This publication invites you to discover the multiple facets of a collaborative city from A-Z, based on our over 25 years’ experience of what works well in Europe.
The list is, of course, not exhaustive as the beauty of energy transition is the wide and unlimited field of possibilities that it opens up! What it is proposing however is a change of perspective. As the energy landscape is undergoing radical change, from a once hierarchical and monopolistic system to a more distributed and decentralised one, so too should the decision-making architecture.
26 letters, 26 concepts: test them out and scale them up! As a policy-maker, you can get inspired by this positive glossary and write new locally-driven stories to deliver
the vision of low energy territories with high quality of life for all!
A true collaborative city needs to develop places where it can interact with its citizens and local stakeholders to drive the energy transition. A local energy and climate agency is an effective way of creating these links. Such a local team of energy and climate experts will recommend best energy management practices for the local community. This can range from information and guidance through to coordinating partners in specific projects.
…inspired by Brasov (Romania)
Thanks to its dynamic and committed local energy management agency, ABMEE, created in 2003, the Romaniancity of Brasov has rapidly defined its energy policy and pioneered sustainable development in the new Member States. ABMEE not only raises awareness through measures such as educating children about soft mobility, but also provides technical assistance and advice and promotes sustainable development among local communities.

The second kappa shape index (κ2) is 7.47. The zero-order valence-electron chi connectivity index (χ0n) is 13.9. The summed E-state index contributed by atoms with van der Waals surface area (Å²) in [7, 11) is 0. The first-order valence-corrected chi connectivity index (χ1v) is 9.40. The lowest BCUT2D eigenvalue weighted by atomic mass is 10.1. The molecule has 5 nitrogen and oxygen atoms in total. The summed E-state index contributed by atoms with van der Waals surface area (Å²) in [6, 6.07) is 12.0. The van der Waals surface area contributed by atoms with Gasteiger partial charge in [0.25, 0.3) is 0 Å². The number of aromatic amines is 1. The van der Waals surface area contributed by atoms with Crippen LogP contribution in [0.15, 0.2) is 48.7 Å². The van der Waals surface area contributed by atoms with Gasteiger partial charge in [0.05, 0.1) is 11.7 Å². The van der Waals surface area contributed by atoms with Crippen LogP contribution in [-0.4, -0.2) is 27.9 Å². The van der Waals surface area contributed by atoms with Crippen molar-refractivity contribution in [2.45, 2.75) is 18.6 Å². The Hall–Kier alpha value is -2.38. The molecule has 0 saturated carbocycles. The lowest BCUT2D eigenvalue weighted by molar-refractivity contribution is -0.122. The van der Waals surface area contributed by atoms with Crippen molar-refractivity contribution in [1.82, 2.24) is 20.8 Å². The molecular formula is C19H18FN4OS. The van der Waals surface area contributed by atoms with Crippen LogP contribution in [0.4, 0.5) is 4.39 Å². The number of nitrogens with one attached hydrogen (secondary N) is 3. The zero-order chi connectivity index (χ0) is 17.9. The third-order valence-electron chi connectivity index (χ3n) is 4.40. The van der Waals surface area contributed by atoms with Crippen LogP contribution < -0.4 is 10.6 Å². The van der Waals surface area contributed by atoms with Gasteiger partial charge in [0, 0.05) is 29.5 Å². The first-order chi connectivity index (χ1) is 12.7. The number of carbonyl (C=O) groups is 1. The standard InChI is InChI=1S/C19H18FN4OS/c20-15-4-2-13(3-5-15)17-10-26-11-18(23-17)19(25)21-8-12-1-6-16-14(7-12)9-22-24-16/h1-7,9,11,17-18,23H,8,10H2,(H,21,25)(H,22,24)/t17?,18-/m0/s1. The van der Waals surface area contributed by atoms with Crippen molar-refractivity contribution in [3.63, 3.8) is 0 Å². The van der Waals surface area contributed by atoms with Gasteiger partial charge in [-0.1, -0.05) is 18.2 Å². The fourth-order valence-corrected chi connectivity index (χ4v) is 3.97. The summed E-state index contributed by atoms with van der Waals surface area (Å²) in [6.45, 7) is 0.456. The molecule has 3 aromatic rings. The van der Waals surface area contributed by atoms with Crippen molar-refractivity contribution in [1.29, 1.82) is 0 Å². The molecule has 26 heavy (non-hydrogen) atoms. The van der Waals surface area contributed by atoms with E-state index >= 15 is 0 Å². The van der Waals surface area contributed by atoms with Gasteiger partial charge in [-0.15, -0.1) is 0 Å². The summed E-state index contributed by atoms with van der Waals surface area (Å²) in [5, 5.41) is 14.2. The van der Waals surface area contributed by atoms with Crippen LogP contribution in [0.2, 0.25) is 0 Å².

The low-energy city of the future is a city powered by local, renewable energy. The shift to clean and local energy such as the sun or the wind spells the end, sooner or later, of carbon-based energy forms. National, local and regional governments around the world are proving that 100% renewable – in close conjunction with energy efficiency – is technically doable, economically profitable and has lots of social advantages.
… inspired by Frederikshavn (Denmark)
Fredrikshavn municipality has developed a strategy plan that aims towards a 100% renewable energy supply and optimum energy consumption for the municipality by 2030. The plan sets out a development strategy for a diverse but coherent renewable energy sys-tem, which is based on the three main energy sources of biomass, waste and wind. It is founded on strong and flexible partnerships that mobilise and motivate every local stakeholder.